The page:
Table of Contents
J. Funct. Morphol. Kinesiol., Volume 4, Issue 3 (September 2019) – 26 articles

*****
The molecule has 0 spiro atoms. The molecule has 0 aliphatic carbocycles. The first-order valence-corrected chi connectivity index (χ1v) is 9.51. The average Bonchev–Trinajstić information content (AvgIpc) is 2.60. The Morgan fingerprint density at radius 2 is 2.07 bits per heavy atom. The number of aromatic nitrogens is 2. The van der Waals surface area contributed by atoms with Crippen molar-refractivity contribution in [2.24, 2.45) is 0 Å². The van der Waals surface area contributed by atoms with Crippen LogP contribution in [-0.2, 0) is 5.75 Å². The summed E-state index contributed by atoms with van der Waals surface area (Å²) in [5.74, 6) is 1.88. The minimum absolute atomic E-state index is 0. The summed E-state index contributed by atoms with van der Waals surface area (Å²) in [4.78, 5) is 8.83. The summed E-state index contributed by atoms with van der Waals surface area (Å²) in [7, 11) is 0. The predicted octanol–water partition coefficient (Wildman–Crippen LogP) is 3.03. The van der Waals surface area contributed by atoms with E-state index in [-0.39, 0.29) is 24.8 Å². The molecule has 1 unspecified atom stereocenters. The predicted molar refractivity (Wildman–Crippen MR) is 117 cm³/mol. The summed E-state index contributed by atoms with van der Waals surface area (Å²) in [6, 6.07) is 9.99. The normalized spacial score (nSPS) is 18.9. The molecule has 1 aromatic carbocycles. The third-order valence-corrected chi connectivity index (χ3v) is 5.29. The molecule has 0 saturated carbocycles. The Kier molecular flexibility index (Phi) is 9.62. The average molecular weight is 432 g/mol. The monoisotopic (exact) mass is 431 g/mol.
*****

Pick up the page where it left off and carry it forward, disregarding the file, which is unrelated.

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Cover Story (view full-size image) Research has shown that when tendon tissue is exposed to high levels of strain (such as with [...] Read more. Research has shown that when tendon tissue is exposed to high levels of strain (such as with resistance exercise training (RET)), adaptations in biomechanical properties can occur, as well as the potential for tendon hypertrophy. Conventional RET consists of both a concentric and an eccentric component. However, when isolated, eccentric contractions are considered an attractive training modality due to their high force production and relatively low metabolic cost. Thus, the use of eccentric RET for tendon adaptation has gained interest. Unfortunately, during the natural aging process, a reduction in muscle mass and consequently a reduction in function is observed. In addition, negative changes in tendon properties are also seen, although these may be attributed to reduced activity. Nonetheless, eccentric exercise offers an appealing training modality for an aging population in order to counteract changes in both muscle and tendon tissue. Thus, our review discusses the tendon adaptation